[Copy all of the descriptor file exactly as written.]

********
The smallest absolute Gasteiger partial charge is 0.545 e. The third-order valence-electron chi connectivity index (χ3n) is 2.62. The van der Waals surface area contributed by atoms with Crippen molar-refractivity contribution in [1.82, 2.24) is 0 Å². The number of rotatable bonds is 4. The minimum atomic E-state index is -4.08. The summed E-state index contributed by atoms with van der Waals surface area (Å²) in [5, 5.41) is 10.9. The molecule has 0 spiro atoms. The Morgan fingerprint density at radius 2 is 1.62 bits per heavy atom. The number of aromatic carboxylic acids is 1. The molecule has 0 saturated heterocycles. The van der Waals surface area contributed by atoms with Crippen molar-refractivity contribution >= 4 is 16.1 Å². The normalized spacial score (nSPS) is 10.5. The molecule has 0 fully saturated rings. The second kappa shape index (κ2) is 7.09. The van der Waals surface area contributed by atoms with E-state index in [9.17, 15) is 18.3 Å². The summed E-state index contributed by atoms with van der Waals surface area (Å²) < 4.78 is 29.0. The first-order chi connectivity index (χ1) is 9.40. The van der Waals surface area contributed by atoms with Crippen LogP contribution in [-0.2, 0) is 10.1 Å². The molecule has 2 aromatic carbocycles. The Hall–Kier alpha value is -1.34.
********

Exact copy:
The smallest absolute Gasteiger partial charge is 0.545 e. The third-order valence-electron chi connectivity index (χ3n) is 2.62. The van der Waals surface area contributed by atoms with Crippen molar-refractivity contribution in [1.82, 2.24) is 0 Å². The number of rotatable bonds is 4. The minimum atomic E-state index is -4.08. The summed E-state index contributed by atoms with van der Waals surface area (Å²) in [5, 5.41) is 10.9. The molecule has 0 spiro atoms. The Morgan fingerprint density at radius 2 is 1.62 bits per heavy atom. The number of aromatic carboxylic acids is 1. The molecule has 0 saturated heterocycles. The van der Waals surface area contributed by atoms with Crippen molar-refractivity contribution >= 4 is 16.1 Å². The normalized spacial score (nSPS) is 10.5. The molecule has 0 fully saturated rings. The second kappa shape index (κ2) is 7.09. The van der Waals surface area contributed by atoms with E-state index in [9.17, 15) is 18.3 Å². The summed E-state index contributed by atoms with van der Waals surface area (Å²) < 4.78 is 29.0. The first-order chi connectivity index (χ1) is 9.40. The van der Waals surface area contributed by atoms with Crippen LogP contribution in [-0.2, 0) is 10.1 Å². The molecule has 2 aromatic carbocycles. The Hall–Kier alpha value is -1.34.